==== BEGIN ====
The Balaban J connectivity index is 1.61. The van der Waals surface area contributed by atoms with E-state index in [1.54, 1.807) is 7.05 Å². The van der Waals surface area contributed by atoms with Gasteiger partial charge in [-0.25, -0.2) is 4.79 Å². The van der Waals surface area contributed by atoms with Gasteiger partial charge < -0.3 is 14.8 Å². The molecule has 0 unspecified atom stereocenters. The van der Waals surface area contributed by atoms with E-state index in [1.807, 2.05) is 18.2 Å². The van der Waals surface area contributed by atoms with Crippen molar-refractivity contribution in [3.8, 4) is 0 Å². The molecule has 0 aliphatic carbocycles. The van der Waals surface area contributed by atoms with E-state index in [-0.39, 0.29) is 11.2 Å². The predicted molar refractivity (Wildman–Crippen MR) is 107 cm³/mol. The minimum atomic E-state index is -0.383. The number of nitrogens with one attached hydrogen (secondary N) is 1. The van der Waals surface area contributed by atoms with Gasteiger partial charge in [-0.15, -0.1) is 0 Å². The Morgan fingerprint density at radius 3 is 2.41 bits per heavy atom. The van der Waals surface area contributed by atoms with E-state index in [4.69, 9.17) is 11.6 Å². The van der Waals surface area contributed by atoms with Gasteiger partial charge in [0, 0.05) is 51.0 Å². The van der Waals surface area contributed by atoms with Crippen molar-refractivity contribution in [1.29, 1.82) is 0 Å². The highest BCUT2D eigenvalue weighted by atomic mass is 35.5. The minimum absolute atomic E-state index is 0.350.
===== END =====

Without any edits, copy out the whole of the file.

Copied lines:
The Balaban J connectivity index is 1.61. The van der Waals surface area contributed by atoms with E-state index in [1.54, 1.807) is 7.05 Å². The van der Waals surface area contributed by atoms with Gasteiger partial charge in [-0.25, -0.2) is 4.79 Å². The van der Waals surface area contributed by atoms with Gasteiger partial charge < -0.3 is 14.8 Å². The molecule has 0 unspecified atom stereocenters. The van der Waals surface area contributed by atoms with E-state index in [1.807, 2.05) is 18.2 Å². The van der Waals surface area contributed by atoms with Crippen molar-refractivity contribution in [3.8, 4) is 0 Å². The molecule has 0 aliphatic carbocycles. The van der Waals surface area contributed by atoms with E-state index in [-0.39, 0.29) is 11.2 Å². The predicted molar refractivity (Wildman–Crippen MR) is 107 cm³/mol. The minimum atomic E-state index is -0.383. The number of nitrogens with one attached hydrogen (secondary N) is 1. The van der Waals surface area contributed by atoms with Gasteiger partial charge in [-0.15, -0.1) is 0 Å². The Morgan fingerprint density at radius 3 is 2.41 bits per heavy atom. The van der Waals surface area contributed by atoms with E-state index in [4.69, 9.17) is 11.6 Å². The van der Waals surface area contributed by atoms with Gasteiger partial charge in [0, 0.05) is 51.0 Å². The van der Waals surface area contributed by atoms with Crippen molar-refractivity contribution in [1.29, 1.82) is 0 Å². The highest BCUT2D eigenvalue weighted by atomic mass is 35.5. The minimum absolute atomic E-state index is 0.350.